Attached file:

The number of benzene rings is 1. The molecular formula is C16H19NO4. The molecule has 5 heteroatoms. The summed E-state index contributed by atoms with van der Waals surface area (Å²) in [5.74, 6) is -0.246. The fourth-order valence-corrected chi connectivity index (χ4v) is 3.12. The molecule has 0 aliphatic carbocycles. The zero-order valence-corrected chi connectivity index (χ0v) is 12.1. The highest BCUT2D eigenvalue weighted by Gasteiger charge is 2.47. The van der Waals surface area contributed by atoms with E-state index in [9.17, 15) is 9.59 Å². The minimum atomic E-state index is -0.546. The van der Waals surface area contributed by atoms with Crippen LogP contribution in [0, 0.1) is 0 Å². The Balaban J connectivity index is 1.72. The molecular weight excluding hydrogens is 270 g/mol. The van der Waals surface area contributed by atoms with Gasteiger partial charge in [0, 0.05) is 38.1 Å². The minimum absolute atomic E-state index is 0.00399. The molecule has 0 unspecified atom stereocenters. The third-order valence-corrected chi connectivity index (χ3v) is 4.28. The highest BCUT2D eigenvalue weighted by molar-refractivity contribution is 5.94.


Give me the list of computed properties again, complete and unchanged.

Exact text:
The number of benzene rings is 1. The molecular formula is C16H19NO4. The molecule has 5 heteroatoms. The summed E-state index contributed by atoms with van der Waals surface area (Å²) in [5.74, 6) is -0.246. The fourth-order valence-corrected chi connectivity index (χ4v) is 3.12. The molecule has 0 aliphatic carbocycles. The zero-order valence-corrected chi connectivity index (χ0v) is 12.1. The highest BCUT2D eigenvalue weighted by Gasteiger charge is 2.47. The van der Waals surface area contributed by atoms with E-state index in [9.17, 15) is 9.59 Å². The minimum atomic E-state index is -0.546. The van der Waals surface area contributed by atoms with Crippen LogP contribution in [0, 0.1) is 0 Å². The Balaban J connectivity index is 1.72. The molecular weight excluding hydrogens is 270 g/mol. The van der Waals surface area contributed by atoms with Gasteiger partial charge in [0, 0.05) is 38.1 Å². The minimum absolute atomic E-state index is 0.00399. The molecule has 0 unspecified atom stereocenters. The third-order valence-corrected chi connectivity index (χ3v) is 4.28. The highest BCUT2D eigenvalue weighted by molar-refractivity contribution is 5.94.